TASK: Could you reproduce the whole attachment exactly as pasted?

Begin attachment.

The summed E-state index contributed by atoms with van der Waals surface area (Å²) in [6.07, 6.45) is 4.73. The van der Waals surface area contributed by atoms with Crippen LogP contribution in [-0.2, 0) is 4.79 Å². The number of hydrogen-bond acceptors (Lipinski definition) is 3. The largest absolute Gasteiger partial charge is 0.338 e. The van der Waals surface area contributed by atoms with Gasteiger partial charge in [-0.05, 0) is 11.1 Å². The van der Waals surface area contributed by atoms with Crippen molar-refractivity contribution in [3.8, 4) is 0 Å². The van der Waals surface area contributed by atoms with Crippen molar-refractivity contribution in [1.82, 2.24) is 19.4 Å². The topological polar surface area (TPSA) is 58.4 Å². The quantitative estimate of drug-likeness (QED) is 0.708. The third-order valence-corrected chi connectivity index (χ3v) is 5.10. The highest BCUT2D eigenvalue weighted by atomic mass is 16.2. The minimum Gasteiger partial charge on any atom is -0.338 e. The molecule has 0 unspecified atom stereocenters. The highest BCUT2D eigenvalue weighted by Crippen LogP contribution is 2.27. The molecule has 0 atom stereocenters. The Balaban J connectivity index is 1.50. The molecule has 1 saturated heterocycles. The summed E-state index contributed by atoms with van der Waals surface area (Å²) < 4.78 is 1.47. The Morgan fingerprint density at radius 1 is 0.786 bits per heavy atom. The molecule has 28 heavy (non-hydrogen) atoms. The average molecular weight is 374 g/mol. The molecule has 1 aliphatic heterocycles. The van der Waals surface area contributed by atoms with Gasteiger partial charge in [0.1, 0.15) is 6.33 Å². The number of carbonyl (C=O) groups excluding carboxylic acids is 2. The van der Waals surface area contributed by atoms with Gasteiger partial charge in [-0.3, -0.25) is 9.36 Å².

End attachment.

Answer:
The summed E-state index contributed by atoms with van der Waals surface area (Å²) in [6.07, 6.45) is 4.73. The van der Waals surface area contributed by atoms with Crippen LogP contribution in [-0.2, 0) is 4.79 Å². The number of hydrogen-bond acceptors (Lipinski definition) is 3. The largest absolute Gasteiger partial charge is 0.338 e. The van der Waals surface area contributed by atoms with Gasteiger partial charge in [-0.05, 0) is 11.1 Å². The van der Waals surface area contributed by atoms with Crippen molar-refractivity contribution in [3.8, 4) is 0 Å². The van der Waals surface area contributed by atoms with Crippen molar-refractivity contribution in [1.82, 2.24) is 19.4 Å². The topological polar surface area (TPSA) is 58.4 Å². The quantitative estimate of drug-likeness (QED) is 0.708. The third-order valence-corrected chi connectivity index (χ3v) is 5.10. The highest BCUT2D eigenvalue weighted by atomic mass is 16.2. The minimum Gasteiger partial charge on any atom is -0.338 e. The molecule has 0 unspecified atom stereocenters. The highest BCUT2D eigenvalue weighted by Crippen LogP contribution is 2.27. The molecule has 0 atom stereocenters. The Balaban J connectivity index is 1.50. The molecule has 1 saturated heterocycles. The summed E-state index contributed by atoms with van der Waals surface area (Å²) < 4.78 is 1.47. The Morgan fingerprint density at radius 1 is 0.786 bits per heavy atom. The molecule has 28 heavy (non-hydrogen) atoms. The average molecular weight is 374 g/mol. The molecule has 1 aliphatic heterocycles. The van der Waals surface area contributed by atoms with Gasteiger partial charge in [0.1, 0.15) is 6.33 Å². The number of carbonyl (C=O) groups excluding carboxylic acids is 2. The van der Waals surface area contributed by atoms with Gasteiger partial charge in [-0.3, -0.25) is 9.36 Å².